Question: "Your statement is that you gave him, Vidal, $2.50 in money and this pistol to kill the man Harris?"

Answer: "He told me he would do it for that, and I gave it to him for that purpose."

This statement of defendant was corroborated in many important particulars by other witnesses examined by the State.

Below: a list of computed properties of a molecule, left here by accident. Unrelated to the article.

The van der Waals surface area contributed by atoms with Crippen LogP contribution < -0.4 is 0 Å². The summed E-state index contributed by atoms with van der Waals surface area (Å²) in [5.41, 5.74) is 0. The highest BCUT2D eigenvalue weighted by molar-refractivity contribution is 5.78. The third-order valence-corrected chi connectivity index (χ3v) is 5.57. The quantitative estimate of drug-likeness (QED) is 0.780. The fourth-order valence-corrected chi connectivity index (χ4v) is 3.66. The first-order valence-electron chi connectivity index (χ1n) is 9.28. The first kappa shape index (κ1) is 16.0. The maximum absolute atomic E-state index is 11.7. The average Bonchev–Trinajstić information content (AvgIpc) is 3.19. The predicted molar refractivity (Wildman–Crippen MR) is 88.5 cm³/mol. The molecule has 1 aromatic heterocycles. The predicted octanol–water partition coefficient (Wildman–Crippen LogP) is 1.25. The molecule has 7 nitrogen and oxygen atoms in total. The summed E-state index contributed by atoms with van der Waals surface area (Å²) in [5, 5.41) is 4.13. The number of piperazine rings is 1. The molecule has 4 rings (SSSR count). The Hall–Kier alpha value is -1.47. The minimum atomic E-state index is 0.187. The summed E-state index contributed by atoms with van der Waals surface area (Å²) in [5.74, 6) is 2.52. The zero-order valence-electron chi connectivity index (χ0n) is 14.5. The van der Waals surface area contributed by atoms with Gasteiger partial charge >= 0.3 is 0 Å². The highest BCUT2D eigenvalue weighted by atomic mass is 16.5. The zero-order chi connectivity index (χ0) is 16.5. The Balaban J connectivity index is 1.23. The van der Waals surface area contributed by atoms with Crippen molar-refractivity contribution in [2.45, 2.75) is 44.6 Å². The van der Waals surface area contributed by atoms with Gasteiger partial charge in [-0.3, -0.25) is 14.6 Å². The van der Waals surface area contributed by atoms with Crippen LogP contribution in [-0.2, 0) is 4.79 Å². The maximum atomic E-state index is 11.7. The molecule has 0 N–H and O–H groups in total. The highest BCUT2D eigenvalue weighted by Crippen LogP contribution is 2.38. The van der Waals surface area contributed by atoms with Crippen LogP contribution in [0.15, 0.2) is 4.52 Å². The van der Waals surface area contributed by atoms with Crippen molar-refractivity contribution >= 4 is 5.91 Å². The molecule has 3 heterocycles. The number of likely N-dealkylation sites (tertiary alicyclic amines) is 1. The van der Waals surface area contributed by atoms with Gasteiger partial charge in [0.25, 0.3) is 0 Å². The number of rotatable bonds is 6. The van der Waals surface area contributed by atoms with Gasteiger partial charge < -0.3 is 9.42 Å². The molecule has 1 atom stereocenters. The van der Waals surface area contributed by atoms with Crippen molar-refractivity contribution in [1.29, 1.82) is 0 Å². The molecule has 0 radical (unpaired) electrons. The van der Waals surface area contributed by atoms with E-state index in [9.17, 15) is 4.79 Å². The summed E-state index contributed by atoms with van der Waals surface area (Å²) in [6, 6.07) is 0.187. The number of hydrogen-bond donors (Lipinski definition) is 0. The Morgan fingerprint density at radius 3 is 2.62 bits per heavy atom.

The Mexican, Elois Vidal, was introduced by the State, and he testified: "The defendant, Austin Brown, came over to the stable of C. F. H. Guenther, where I was working, on Tuesday night, February 6th, and we were talking in Spanish, and he told me he wanted to talk with me. I told him to wait until I got through with the animals. Afterwards I went outside and talked with him. He told me he wanted me to do something for him. I said I would like to know what he wanted me to do. He said, 'I want you to go over here with me.' He said, 'You are a good friend of mine.' And he said, 'I am a married man, and I want you to keep your mouth shut, and I want you to go with me and bring one or two women from some place, and don't give anything away.' I thought it was the truth, and I told him all right. He told me to change my clothes, and I said, 'What is the matter with these clothes — are they not good enough?' And he said, 'No, they are not good enough,' and begged me to go and change my clothes, and he said he would wait for me over at the corner. I went inside and got my supper and changed my clothes, and went over there and he took me to Blum street. Before we got there he told me I was to take a hack. He said, 'Not any hack,' and I said, 'Why?' He said, 'Well, the man I want you to take is a good man, and if you take any women from that place he won't tell.' He said, 'You go over there on Alamo plaza, and I will be there directly.' I went over in front of the Menger hotel, and stood in front of Carter Mullaly's, and he came and said, 'There is the man I want you to hire.' I said, 'All right,' and he pointed out Harris. He said, 'That gray horse team there,' and said, 'Here is $1.50; go and see what he wants;' and I said, 'All right,' and went and talked with the man, but I can not recollect what he said he would charge. I went and told Brown what happened between me and the hackdriver Harris, and he told me to tell the hackdriver to go to the mill bridge at 9 o'clock. The hackdriver said, 'Will it suit you right away?' I said, 'No, sir; it is not time yet; but at 9 o'clock.' I asked him if he was engaged for a load, and he said no, and I said, 'I will be there at 9 o'clock; will you be there?' And he said, 'All right.' I gave him half a dollar, and I told Brown about it. He went home. I heard the fire bell, and I stopped there a little while, and then went to the mill bridge, and the hackdriver was there — by hackdriver I mean Harris. I had told him what I was going down there for. I met him at the mill bridge and gave him a dollar and jumped in his hack, and he drove right to the place designated by Brown, and while he was going I heard somebody hallooing, and he heard it too, and he turned his horses, and a voice was heard saying, 'What is the matter?' and he turned his horses to the right, and when he did so somebody was by the side of the fence, near the hack, and I heard the first shot. I was inside the hack at the time. After that man gave him the first shot, deceased said, 'O, Brown! I never did anything to you,' or something like that, and that is the way I knew his name; but I had known him before that as a driver. I did not know his name until that night. At the first shot I was inside the hack. At the second shot I saw him fall to the horses, but he did not fall to the ground; he fell on the dashboard. I jumped from the hack and ran, and I heard somebody talking, and then I came back a piece towards the hack. I was trying to get into the pasture. I think I heard another pistol shot while running. When I came back by the hack running, I saw Brown with his left hand on the hip of the horse — he seemed to have the reins in his hand — and with the other hand he pointed the pistol at the man Harris. I believe he tried to shoot him in the head. The pistol was within about twenty inches of the man's head at the time, I think. I think I heard another shot after that. After Brown fired those shots he ran behind me and caught up with me. He said to me, 'What are you running for?' I did not want to answer, but he said, 'Hold on,' and I stopped, and he said, 'What are you running for?' I said, 'Why did you not tell me something about that?' And Brown said he had not told me because he knew I would not have done it. I mean by that, he knew I would not have taken the carriage. Brown told me, if I wanted to live a few days, to keep my mouth closed. Right at that place I did not see anything on his feet, but further on he told me to stop, and I saw him untying some rags on his feet, and he said he was going to put on his boots. I did not see him have anything in his hand but the pistol. He said he was going to throw the pistol away; he did so, and then turned and told me he was going to get the pistol, and did go back and get it and told me to take it. I told him I did not want to take it; but Brown told me to take that pistol, and to take it to my house and keep it there until he told me he wanted it. I took it, because he told me if I did not take it I would see how he would fix me. I think the pistol shown here in court is the one he gave me. I did not report the killing because he told me all the negroes knew him, and were his friends and liked him, and that if I told anything they might send him to prison, but they would kill me."